Hilchos Choshen Mishpat
Volume II : Number 16
Payment For Saving A Life
Reuven was experiencing chest pains in middle of the night. He called his
neighbor Shimon, who happens to be a taxi driver, and asked Shimon to
drive him to the emergency room. After Reuven was released from the
hospital, Shimon requested payment for driving him to the hospital, based
on the mileage and fare for that hour.
Reuven feels that he should not be obligated to pay for two reasons.
First of all, Shimon was off duty at the time that he drove him.
Therefore, his asking him to drive him to the hospital should not be
considered as if he had hired him to do work, rather it should be
considered a favor, as is commonly done between neighbors in situations
of medical emergency.
Secondly, even if Shimon would be considered to be working in his
capacity as a taxi driver, even a taxi driver is obligated to save
someone's life! Since it was a Mitzvah to take him to the hospital, we
know that we are not permitted to charge for doing a Mitzvah, as long as
no revenue is lost in the process!
Who is correct?
Reuven must pay Shimon the full fare for the trip to the hospital in
middle of the night.
The SM"A (Choshen Mishpat 264:19) writes that if a prisoner is escaping
from jail, and the prison guards are chasing him, and he comes to a river
that can only be crossed by ferry - the fugitive must pay the full fare
for the ferry ride, even if at that time the ferry would not be
transporting anyone else. This is true even if the ride on the ferry is
going to save his life. The SM"A elaborates on this by explaining that
since all year the ferry owner receives a fare for this type of work,
i.e. transporting people across the river, this person should not be any
different just because he needs the transportation to save his life.
We can infer from his words that although it is a Mitzvah to help our
fellow man and not expect to get paid for it, e.g. saving a life or
returning a lost item, this is only if the person doing the Mitzvah does
not usually make a livelihood doing this act. This is because a person
may not benefit from the performance of a Mitzvah, even when there is
expense involved, as is discussed in the Choshen Mishpat 265. However, if
in the performance of a Mitzva a worker provides a service that he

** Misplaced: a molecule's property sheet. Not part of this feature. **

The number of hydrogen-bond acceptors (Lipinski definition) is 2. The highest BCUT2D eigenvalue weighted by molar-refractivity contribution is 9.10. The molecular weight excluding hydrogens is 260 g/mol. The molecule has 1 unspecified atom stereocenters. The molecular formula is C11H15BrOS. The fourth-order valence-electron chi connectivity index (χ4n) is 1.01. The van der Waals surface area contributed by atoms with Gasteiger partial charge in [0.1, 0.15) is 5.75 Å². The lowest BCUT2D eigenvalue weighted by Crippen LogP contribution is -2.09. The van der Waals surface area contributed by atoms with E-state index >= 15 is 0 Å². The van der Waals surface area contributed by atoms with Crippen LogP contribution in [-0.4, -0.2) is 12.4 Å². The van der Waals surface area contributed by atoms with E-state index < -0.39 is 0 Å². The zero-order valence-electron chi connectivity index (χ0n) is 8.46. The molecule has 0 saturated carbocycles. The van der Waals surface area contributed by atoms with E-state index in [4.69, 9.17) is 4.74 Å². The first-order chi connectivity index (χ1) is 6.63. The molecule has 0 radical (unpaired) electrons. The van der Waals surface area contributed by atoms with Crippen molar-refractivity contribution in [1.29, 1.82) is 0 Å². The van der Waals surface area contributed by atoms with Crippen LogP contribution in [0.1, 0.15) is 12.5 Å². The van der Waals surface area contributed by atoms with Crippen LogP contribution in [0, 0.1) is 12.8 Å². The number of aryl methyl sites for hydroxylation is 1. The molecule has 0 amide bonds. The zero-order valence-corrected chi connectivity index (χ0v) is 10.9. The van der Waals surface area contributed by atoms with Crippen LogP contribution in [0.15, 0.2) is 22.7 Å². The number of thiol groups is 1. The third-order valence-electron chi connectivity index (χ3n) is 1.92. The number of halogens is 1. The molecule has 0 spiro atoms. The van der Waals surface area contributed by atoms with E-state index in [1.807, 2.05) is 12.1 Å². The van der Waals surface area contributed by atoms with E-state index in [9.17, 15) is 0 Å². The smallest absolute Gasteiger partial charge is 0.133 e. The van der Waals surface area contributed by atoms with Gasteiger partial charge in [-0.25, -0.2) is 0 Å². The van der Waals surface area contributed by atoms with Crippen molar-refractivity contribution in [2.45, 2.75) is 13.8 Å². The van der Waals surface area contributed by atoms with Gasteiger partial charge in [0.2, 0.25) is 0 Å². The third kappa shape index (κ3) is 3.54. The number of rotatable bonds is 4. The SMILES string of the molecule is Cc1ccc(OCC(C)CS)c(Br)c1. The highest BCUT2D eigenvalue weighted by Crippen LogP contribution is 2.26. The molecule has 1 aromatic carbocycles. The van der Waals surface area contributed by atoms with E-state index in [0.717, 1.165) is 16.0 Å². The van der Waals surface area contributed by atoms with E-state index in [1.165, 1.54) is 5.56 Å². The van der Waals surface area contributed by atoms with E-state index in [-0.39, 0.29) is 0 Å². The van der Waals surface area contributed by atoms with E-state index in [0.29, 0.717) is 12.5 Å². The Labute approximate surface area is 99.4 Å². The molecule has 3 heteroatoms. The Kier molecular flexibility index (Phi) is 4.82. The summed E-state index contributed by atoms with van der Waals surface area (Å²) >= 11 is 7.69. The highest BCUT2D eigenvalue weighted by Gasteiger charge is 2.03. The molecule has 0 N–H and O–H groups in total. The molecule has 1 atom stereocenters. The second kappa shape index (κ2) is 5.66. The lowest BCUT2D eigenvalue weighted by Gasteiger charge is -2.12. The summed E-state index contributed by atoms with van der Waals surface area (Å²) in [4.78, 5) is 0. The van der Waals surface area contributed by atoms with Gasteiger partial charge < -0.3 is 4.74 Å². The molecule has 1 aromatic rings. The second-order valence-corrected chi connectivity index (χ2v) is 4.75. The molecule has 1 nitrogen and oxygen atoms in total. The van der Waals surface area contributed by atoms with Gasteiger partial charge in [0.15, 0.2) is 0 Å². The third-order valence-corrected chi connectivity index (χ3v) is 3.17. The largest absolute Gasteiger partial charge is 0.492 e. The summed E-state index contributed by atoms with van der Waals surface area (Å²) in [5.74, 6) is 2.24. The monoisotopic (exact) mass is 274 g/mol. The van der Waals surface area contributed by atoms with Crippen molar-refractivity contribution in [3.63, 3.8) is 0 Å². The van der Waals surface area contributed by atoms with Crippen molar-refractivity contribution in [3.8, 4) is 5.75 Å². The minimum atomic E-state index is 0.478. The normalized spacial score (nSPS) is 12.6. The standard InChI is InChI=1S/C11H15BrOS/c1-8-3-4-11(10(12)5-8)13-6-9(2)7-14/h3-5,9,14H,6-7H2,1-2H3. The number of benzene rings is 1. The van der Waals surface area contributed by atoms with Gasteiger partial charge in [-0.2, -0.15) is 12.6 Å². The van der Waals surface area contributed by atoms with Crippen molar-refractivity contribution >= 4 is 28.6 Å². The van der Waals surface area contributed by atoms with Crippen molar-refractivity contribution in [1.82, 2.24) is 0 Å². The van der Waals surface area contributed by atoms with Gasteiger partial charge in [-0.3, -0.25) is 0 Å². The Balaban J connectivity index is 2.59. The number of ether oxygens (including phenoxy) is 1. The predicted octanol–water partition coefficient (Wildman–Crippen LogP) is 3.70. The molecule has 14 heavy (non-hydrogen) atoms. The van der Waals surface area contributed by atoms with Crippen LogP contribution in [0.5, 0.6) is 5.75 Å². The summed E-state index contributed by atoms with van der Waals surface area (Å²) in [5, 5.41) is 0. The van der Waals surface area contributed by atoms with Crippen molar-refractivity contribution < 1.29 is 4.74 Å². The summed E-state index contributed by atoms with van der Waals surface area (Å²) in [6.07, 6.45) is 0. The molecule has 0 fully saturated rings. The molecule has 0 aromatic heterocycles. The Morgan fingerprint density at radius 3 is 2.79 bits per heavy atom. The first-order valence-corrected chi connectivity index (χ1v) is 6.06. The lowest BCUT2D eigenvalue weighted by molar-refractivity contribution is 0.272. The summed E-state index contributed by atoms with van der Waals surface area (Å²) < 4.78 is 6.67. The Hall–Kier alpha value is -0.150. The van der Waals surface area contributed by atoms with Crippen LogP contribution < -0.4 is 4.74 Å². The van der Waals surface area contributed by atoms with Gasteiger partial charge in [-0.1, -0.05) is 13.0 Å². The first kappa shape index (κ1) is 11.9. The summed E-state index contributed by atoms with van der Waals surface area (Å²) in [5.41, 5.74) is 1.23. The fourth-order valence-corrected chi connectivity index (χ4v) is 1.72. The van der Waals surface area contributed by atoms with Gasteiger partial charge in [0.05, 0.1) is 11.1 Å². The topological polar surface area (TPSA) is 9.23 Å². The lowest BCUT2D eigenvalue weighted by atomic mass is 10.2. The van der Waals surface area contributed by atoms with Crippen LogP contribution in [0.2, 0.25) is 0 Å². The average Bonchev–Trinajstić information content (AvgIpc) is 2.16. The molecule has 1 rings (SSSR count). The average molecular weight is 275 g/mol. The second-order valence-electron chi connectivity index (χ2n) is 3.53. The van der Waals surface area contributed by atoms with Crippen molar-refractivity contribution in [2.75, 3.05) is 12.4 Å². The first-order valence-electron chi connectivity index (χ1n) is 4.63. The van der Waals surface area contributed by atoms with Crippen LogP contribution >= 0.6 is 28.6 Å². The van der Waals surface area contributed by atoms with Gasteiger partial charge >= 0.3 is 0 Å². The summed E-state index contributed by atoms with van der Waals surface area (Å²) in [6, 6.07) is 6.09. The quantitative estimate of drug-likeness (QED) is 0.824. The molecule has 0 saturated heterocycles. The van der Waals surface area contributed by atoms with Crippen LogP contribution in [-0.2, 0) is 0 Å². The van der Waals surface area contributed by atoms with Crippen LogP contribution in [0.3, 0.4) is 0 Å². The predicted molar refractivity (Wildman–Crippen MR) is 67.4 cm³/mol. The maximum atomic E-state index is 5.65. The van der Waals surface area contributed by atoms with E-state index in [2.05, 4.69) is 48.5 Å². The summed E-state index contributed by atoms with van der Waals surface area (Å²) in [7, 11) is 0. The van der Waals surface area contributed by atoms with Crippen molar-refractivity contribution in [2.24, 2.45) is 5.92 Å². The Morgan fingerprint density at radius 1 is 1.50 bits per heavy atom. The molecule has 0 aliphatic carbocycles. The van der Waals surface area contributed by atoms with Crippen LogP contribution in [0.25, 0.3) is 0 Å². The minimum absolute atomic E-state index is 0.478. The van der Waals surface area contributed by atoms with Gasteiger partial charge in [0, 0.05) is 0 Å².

usually does for his livelihood, payment for this is not considered
payment for a Mitzvah, rather it must be considered payment for the
Therefore, in our case, since the neighbor's livelihood comes from
transporting people in his taxi, the money that he is taking should not
be considered payment for a Mitzvah, rather it is payment for a service.
This directly parallels the case of the ferry, where the SM"A has
determined that the passenger must pay even though his life is being
It is very obvious that a taxi driver, electrician, plumber, or any other
workman that is asked to provide their service at a time that is
technically after hours have the right to expect payment for the service
provided. They can not be considered volunteers when they engage in work
that they usually get paid for, unless this is expressly stated before
the work is done.
As we said above, the ruling of the SM"A also applies to the Mitzva of
Hashavas Aveidah, returning a lost article. Therefore, if a person
requests that a newspaper run an advertisement that he has lost
something, although they are assisting in a Mitzvah, they have no
obligation to run the advertisement for free. This is their livelihood,
and the whole purpose of publishing advertisements is to make a profit
off of ads such as these. Similarly, if the editor would receive two
advertisements, one publicizing the loss of an expensive item, and one
publicizing that the very same item has been found, if he is an employee
he would not be permitted to call the owner of the lost item and tell him
that it has been found until after the ads have run, unless he is sure
that no loss of livelihood will come to the newspaper owner through his
actions. Obviously, if the newspaper owner indicates that he doesn't mind
him doing so, he may. This is discussed at length in our class "Lost and
Found Advertisements" (Vol. I No. 15).
However, if the newspaper owner or employee, while walking down the
street, finds something that someone has lost ,they would be obligated
to return it to the owner for free, even though there is a chance that
they may lose out on a newspaper advertisement. The difference between
this and the above case is that at the moment that they became obligated
in the Mitzvah, they were not engaged in an action from which they derive
their livelihood. Whereas in the case of the two advertisements, the
Mitzvah came along as they were engaged in pursuing their livelihood.
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This week's class is based on a column by Rabbi Tzvi Shpitz, who is an Av
Bais Din and Rosh Kollel in the Ramot neighborhood of Jerusalem. His
Column originally appears in Hebrew in Toda'ah, a weekly publication in
Jerusalem. It has been translated and reprinted here with his permission
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Please Note: The purpose of this column is to make people aware of Choshen Mishpat
situations that can arise at any time, and the Halachic concepts that may be used to resolve them. Each
individual situation must be resolved by an objective, competent Bais Din (or Rabbinic Arbitrator) in the
presence of all parties involved!